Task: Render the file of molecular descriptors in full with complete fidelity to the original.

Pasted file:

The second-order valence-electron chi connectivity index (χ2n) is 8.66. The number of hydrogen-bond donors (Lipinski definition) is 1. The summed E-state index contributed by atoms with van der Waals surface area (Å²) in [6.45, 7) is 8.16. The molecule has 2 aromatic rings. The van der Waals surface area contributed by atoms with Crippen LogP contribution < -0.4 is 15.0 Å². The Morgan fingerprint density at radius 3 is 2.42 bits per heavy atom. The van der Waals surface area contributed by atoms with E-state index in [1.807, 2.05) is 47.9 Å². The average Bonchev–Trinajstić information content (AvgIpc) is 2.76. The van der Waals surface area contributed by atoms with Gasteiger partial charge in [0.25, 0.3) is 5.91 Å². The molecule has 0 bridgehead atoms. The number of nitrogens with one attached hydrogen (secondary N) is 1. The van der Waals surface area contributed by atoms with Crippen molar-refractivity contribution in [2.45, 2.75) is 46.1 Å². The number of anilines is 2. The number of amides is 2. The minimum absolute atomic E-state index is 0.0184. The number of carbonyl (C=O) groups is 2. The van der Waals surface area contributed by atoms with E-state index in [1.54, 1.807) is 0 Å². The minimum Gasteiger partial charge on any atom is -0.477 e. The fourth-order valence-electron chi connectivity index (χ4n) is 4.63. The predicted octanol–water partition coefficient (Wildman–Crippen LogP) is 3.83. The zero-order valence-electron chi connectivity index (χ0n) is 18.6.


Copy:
The second-order valence-electron chi connectivity index (χ2n) is 8.66. The number of hydrogen-bond donors (Lipinski definition) is 1. The summed E-state index contributed by atoms with van der Waals surface area (Å²) in [6.45, 7) is 8.16. The molecule has 2 aromatic rings. The van der Waals surface area contributed by atoms with Crippen LogP contribution < -0.4 is 15.0 Å². The Morgan fingerprint density at radius 3 is 2.42 bits per heavy atom. The van der Waals surface area contributed by atoms with E-state index in [1.807, 2.05) is 47.9 Å². The average Bonchev–Trinajstić information content (AvgIpc) is 2.76. The van der Waals surface area contributed by atoms with Gasteiger partial charge in [0.25, 0.3) is 5.91 Å². The molecule has 0 bridgehead atoms. The number of nitrogens with one attached hydrogen (secondary N) is 1. The van der Waals surface area contributed by atoms with Crippen molar-refractivity contribution in [2.45, 2.75) is 46.1 Å². The number of anilines is 2. The number of amides is 2. The minimum absolute atomic E-state index is 0.0184. The number of carbonyl (C=O) groups is 2. The van der Waals surface area contributed by atoms with E-state index in [1.54, 1.807) is 0 Å². The minimum Gasteiger partial charge on any atom is -0.477 e. The fourth-order valence-electron chi connectivity index (χ4n) is 4.63. The predicted octanol–water partition coefficient (Wildman–Crippen LogP) is 3.83. The zero-order valence-electron chi connectivity index (χ0n) is 18.6.